Interview: David Brashear

What Goes into a Super Bowl Ad?

With a Super Bowl commercial and numerous awards under his belt, writer/director David Brashear is a veteran of video advertising on a budget, having produced affordable, high-quality video spots for major brands like Pringles, Pepsi, Sears, and AT&T.

Dave’s Speed Stick commercial “Laundromat” was cited on Forbes Magazine’s “Best Commercials of Super Bowl XVLII.”

We sat him down to get some advice on how to produce a Super Bowl-caliber commercial.

The Super Bowl isn’t just the biggest day of the year for football fans—it’s also the biggest day of the year for TV advertisers. How did a guy like you, without a ton of credits to your name, get to direct a commercial that aired during the game?

It was the craziest thing! In the summer that year, I did a low-budget project for Speed Stick that ran on YouTube and Hulu, and I kind of figured that was all the airtime it was going to get. But, two weeks before the Super Bowl, we found out Speed Stick’s marketing department had decided to air my commercial during their slot! So it was totally unexpected for me. I never dreamed it would air during the Super Bowl.

What was it about your commercial that got Speed Stick so enthusiastic?

Relatability. I think the Speed Stick commercial was so popular because most people can picture themselves winding up in that exact situation.

I came up with the concept at my own laundromat. Someone had left their clothes in the dryer and I had to take them out. When I was removing them, I noticed it was all bras and panties and I thought it would be really awkward if someone walked in as I was moving these undergarments. So that’s where the basic idea for the commercial came from. It was slightly inappropriate and edgy, but not objectionable enough to upset more conservative folks.

Following that train of thought, what’s the best way for advertisers to make a lasting impression on a client? And how do you nurture that relationship?

I think the best way to make an impression is to not insult the audience. I think advertisers and brands play it too safe most of the time. The end result is a commercial that doesn’t offend anyone, but is pretty bland and forgettable.

What’s the secret to coming up with a compelling video ad that still reflects brand messaging?

Writing is really important. If the copy isn’t great, there’s not much that can be done to save the spot.

What do you do when you’re stuck in the conceptual phase of a project?

I just ask for help from other creative people. For the Duck Tape commercial I did, I had an image of Duck Tape rolls leaving a trail of tape behind them like the light cycles in Tron. But I didn’t really know where to take it from there. My friend was actually the one who suggested recreating the scene from the movie. And the whole project kind of blossomed from that point.

From a creative perspective, how do you make a video ad that consumers will want to watch all the way through?

I try to incorporate story elements. Starting with a relatable scenario or conflict that people want to see resolved. Really compelling imagery can also keep people interested.

I don’t think people like to be sold to, so if you can kind of hide the marketing message within comedy or drama, it makes for a pill that’s easier to swallow. I did an ad for AT&T that, on the surface, is just a funny story about two guys trying to impress a girl at a bar. But it’s actually all framing to hide the sell (AT&T has the fastest network).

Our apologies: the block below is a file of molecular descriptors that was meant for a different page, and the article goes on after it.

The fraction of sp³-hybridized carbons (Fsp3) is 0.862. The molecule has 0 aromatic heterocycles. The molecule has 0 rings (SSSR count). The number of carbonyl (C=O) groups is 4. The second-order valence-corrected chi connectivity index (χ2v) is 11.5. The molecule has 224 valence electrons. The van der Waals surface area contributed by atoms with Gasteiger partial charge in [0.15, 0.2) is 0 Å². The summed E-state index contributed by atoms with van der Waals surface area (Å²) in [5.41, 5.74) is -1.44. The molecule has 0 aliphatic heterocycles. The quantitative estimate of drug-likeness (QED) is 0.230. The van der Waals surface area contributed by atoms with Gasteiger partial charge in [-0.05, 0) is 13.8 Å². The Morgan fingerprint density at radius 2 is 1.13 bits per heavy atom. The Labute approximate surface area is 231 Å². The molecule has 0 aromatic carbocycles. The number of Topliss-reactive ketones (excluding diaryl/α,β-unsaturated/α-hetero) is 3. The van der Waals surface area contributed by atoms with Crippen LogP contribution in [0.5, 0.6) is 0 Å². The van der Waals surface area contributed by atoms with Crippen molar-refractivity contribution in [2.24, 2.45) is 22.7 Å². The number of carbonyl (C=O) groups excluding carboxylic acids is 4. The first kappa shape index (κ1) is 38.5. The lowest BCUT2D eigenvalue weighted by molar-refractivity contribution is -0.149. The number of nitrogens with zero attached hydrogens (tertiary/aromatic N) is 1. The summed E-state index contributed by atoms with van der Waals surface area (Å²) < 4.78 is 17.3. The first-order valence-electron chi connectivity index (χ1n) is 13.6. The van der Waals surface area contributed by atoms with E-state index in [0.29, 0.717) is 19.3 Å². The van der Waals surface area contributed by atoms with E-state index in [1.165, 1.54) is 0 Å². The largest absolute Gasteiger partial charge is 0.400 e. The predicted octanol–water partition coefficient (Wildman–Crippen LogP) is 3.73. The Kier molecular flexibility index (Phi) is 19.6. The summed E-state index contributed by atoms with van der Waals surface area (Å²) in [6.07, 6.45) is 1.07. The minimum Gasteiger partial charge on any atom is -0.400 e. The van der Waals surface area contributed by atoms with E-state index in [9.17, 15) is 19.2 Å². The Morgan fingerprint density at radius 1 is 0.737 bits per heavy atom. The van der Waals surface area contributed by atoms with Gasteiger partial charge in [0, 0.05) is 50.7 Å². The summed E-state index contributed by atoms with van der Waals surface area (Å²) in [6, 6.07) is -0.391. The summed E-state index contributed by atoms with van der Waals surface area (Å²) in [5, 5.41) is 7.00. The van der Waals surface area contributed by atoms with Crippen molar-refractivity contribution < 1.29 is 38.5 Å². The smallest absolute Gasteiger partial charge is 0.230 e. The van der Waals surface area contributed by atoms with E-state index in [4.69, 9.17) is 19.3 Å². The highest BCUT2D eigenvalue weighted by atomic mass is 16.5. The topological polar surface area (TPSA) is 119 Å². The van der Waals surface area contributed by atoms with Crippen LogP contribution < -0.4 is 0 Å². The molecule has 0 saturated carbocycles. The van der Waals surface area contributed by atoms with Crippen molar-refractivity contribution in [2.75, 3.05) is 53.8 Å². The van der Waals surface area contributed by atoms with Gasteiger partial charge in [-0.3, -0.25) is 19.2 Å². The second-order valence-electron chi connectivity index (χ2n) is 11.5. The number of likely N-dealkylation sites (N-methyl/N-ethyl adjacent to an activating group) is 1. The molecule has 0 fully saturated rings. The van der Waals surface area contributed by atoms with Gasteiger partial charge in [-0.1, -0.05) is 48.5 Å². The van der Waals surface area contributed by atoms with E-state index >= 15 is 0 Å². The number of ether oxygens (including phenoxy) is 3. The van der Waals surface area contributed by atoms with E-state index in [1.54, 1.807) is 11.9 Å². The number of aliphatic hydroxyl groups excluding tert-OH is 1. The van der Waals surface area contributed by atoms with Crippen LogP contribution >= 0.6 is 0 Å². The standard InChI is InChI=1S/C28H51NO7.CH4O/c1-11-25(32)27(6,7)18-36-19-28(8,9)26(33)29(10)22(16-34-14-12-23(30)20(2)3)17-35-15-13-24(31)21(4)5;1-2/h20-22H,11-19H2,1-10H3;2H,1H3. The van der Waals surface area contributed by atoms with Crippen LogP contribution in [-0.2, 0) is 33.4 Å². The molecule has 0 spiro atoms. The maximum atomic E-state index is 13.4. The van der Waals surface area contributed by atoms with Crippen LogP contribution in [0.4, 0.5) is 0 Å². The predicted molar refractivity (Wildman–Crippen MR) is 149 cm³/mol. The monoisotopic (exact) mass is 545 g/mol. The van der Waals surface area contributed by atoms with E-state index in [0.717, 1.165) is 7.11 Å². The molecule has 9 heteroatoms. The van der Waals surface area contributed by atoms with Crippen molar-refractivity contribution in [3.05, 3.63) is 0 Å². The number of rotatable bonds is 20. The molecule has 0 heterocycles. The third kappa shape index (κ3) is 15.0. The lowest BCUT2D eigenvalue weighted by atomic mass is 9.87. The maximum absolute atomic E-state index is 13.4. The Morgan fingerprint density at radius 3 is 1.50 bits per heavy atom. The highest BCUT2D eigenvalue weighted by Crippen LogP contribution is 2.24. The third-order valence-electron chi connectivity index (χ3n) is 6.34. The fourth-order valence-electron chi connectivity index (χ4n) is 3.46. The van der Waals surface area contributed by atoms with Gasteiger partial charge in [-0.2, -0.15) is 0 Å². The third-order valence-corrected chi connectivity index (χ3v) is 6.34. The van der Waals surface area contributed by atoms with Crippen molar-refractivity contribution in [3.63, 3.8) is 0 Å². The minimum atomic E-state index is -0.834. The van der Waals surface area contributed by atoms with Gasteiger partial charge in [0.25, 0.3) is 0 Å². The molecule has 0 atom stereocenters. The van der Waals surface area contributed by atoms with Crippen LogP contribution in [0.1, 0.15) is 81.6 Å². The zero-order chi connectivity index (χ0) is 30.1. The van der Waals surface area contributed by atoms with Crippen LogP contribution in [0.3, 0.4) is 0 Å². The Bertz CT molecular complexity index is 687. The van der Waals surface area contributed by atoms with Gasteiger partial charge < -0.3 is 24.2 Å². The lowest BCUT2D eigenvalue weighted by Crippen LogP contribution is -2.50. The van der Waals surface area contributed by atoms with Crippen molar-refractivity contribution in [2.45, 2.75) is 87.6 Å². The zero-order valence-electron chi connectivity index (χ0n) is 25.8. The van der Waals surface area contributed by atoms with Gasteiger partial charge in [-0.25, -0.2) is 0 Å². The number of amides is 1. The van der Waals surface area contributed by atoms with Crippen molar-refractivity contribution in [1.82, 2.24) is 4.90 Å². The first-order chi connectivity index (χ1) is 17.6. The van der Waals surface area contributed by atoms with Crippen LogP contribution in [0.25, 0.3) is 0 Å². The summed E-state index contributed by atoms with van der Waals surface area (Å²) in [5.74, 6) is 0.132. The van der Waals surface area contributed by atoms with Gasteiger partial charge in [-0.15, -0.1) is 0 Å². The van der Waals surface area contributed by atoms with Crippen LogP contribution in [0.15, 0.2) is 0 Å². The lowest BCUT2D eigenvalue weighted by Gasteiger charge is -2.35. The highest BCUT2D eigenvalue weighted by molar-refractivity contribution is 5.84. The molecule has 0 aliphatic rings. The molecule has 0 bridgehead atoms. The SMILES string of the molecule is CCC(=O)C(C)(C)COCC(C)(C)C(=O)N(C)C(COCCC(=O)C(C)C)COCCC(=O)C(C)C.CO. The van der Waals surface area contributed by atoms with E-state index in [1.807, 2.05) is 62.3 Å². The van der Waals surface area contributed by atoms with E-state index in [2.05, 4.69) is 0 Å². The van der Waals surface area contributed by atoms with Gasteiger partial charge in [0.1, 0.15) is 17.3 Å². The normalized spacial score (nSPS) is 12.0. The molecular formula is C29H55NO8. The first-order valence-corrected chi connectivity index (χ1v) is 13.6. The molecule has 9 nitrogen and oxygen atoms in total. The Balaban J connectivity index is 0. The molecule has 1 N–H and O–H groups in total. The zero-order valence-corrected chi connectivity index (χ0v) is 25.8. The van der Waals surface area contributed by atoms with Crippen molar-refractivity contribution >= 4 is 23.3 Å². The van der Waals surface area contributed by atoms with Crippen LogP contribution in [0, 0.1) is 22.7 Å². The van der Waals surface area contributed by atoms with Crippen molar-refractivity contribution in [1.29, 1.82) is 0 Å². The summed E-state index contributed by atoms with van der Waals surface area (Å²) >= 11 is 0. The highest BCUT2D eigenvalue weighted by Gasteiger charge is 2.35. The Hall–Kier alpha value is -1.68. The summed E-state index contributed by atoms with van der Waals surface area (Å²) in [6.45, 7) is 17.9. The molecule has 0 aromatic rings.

On digital there’s a preference for short form video ads—often 15 seconds or less. How can advertisers make an impact in such a condensed span of time?

Most :15 spots are just cut downs of :30 spots. In my opinion, this is a horrible way to go about making them. When you are losing half of your running time, stuff is going to get lost in translation.

A better way to produce the :15 spot is to go in with that running time in mind from the very beginning. When you’ve got such a short runtime, airtight planning is super important. When you consider branding and graphics elements, you wind up with maybe 10 seconds to tell your story. Every second counts.

What are the three biggest mistakes you see advertisers making with video spots?

The biggest mistakes marketers make are:

  • Creating bland, unmemorable spots to avoid offending anyone. You know what really offends people? Boring them.
  • Cutting :30 spots down to :15, instead of approaching them as separate projects.
  • Thinking one spot will work for all audiences.

Where do you see the video advertising industry heading, five years from now, and how should marketers and advertisers prepare themselves?

Broadcast TV audiences keep getting older and smaller every year. I think advertisers will have to start approaching digital ads as their primary concern, instead of treating them like an afterthought to TV. One cool thing is the ability to be interactive with online and mobile commercials, which certain brands have already started to embrace.

The other great thing about digital advertising is that it can be extremely targeted to different audiences. It’s already happening now, but I’m expecting more and more specialized content; brands creating different ads to target specific people. So a cookie company might create three different ads: one for kids, one for young adults, and one for parents. And those ads could be three different genres: like comedy, nostalgia, and lifestyle.

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